The city’s sawmills and carpenters, originally constrained by the fact that detailed carvings and furniture were too delicate to survive a drop over the falls, could now expand their operations and export goods via merchant ships. Likewise, the mining industry’s ability to export caused them to undergo a boom much as the lumber industry had a quarter-century before; a second wave of mass immigration followed accordingly.
The Otter colonies, meanwhile, had not fared as well. Although they had far easier access to both resources and the sea, their development was sabotaged by political infighting and trade restrictions with the rest of the world. They were left to look on in envy as Anticode became the face of Ge Plia to the world.
Starting around the year 355, Otter-backed pirates began waylaying convoys to and from Anticode; although attacks were rare in practice, most traders demanded protective escort, which the Hyena military consented to provide for a fee.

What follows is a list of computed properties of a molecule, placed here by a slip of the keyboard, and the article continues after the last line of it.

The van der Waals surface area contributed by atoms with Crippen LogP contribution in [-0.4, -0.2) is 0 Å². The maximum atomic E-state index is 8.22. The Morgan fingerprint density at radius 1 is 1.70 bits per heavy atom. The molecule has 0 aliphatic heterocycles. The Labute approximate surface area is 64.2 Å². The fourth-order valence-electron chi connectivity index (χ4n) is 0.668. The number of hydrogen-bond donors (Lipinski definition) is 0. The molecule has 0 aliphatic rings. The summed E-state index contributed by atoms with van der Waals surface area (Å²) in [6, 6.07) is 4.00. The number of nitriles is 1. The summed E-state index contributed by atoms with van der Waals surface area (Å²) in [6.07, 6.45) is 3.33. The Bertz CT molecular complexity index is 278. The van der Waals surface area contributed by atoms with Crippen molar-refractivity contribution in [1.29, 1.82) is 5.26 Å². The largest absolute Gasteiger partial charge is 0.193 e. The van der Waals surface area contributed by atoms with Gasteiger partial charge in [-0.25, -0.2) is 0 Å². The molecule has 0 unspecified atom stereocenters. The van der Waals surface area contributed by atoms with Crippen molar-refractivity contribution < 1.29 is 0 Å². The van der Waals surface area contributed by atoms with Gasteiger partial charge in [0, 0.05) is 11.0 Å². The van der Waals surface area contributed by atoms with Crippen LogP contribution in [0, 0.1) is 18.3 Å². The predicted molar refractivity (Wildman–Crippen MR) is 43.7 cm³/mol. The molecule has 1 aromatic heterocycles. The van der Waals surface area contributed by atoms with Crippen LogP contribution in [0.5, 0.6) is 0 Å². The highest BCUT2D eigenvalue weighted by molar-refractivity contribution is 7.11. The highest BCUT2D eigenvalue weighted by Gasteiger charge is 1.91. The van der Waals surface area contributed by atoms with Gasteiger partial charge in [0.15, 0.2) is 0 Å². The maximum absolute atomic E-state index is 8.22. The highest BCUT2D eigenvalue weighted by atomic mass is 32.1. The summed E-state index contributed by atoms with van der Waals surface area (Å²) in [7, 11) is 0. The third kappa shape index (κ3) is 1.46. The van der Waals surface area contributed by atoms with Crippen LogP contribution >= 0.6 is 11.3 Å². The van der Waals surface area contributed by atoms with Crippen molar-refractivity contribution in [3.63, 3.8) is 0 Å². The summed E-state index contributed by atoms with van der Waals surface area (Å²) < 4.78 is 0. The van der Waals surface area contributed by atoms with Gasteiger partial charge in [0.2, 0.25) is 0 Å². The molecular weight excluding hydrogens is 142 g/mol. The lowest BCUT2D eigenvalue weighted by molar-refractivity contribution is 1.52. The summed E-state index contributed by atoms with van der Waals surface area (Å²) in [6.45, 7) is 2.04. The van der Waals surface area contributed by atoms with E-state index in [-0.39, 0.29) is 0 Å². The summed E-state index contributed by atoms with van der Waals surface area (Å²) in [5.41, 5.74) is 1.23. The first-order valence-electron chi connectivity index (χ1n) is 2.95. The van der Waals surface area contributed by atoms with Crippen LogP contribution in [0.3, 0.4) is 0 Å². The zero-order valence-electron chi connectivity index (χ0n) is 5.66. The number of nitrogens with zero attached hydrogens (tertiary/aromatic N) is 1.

This system lasted for a couple decades; however, as the Otter-Hyena border conflicts began heating back up in Au Gera, the Hyena military had to charge ever-increasing fees to justify diverting valuable ships to escort duty. As the Hyenas’ fees grew burdensome, Anticode raised its own navy in 370, dedicated to merchant escort at more attractive prices.
At the time, this was a win-win situation; merchants had cheaper protection, the Hyena military didn’t have to split its focus across the world, and Anticode had an intoxicating taste of independence. But over the next 40 years, Anticode began to increasingly view its mother nation as unnecessary; they grew their own food and had their own navy, what did the Hyena empire do for them anymore besides tax them and appoint governors?